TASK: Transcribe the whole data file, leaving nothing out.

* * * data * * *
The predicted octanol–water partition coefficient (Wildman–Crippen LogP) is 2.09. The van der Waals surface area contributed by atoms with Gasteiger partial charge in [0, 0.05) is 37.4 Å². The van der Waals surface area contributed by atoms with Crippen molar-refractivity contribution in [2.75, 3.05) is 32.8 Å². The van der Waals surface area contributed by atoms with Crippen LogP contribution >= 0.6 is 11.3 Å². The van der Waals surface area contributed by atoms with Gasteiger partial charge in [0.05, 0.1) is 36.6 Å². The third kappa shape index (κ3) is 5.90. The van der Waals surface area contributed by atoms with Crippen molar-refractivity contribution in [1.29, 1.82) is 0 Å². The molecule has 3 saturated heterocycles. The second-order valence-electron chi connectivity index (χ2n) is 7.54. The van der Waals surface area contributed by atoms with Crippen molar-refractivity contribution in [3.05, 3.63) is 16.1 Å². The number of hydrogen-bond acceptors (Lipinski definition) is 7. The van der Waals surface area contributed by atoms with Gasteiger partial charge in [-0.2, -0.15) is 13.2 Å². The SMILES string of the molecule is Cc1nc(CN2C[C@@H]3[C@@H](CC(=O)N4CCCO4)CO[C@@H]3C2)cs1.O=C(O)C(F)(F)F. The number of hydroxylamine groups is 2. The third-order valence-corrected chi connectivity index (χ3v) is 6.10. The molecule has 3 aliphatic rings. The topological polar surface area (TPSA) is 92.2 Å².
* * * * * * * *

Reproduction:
The predicted octanol–water partition coefficient (Wildman–Crippen LogP) is 2.09. The van der Waals surface area contributed by atoms with Gasteiger partial charge in [0, 0.05) is 37.4 Å². The van der Waals surface area contributed by atoms with Crippen molar-refractivity contribution in [2.75, 3.05) is 32.8 Å². The van der Waals surface area contributed by atoms with Crippen LogP contribution >= 0.6 is 11.3 Å². The van der Waals surface area contributed by atoms with Gasteiger partial charge in [0.05, 0.1) is 36.6 Å². The third kappa shape index (κ3) is 5.90. The van der Waals surface area contributed by atoms with Crippen molar-refractivity contribution in [1.29, 1.82) is 0 Å². The molecule has 3 saturated heterocycles. The second-order valence-electron chi connectivity index (χ2n) is 7.54. The van der Waals surface area contributed by atoms with Crippen molar-refractivity contribution in [3.05, 3.63) is 16.1 Å². The number of hydrogen-bond acceptors (Lipinski definition) is 7. The van der Waals surface area contributed by atoms with Gasteiger partial charge in [-0.2, -0.15) is 13.2 Å². The SMILES string of the molecule is Cc1nc(CN2C[C@@H]3[C@@H](CC(=O)N4CCCO4)CO[C@@H]3C2)cs1.O=C(O)C(F)(F)F. The number of hydroxylamine groups is 2. The third-order valence-corrected chi connectivity index (χ3v) is 6.10. The molecule has 3 aliphatic rings. The topological polar surface area (TPSA) is 92.2 Å².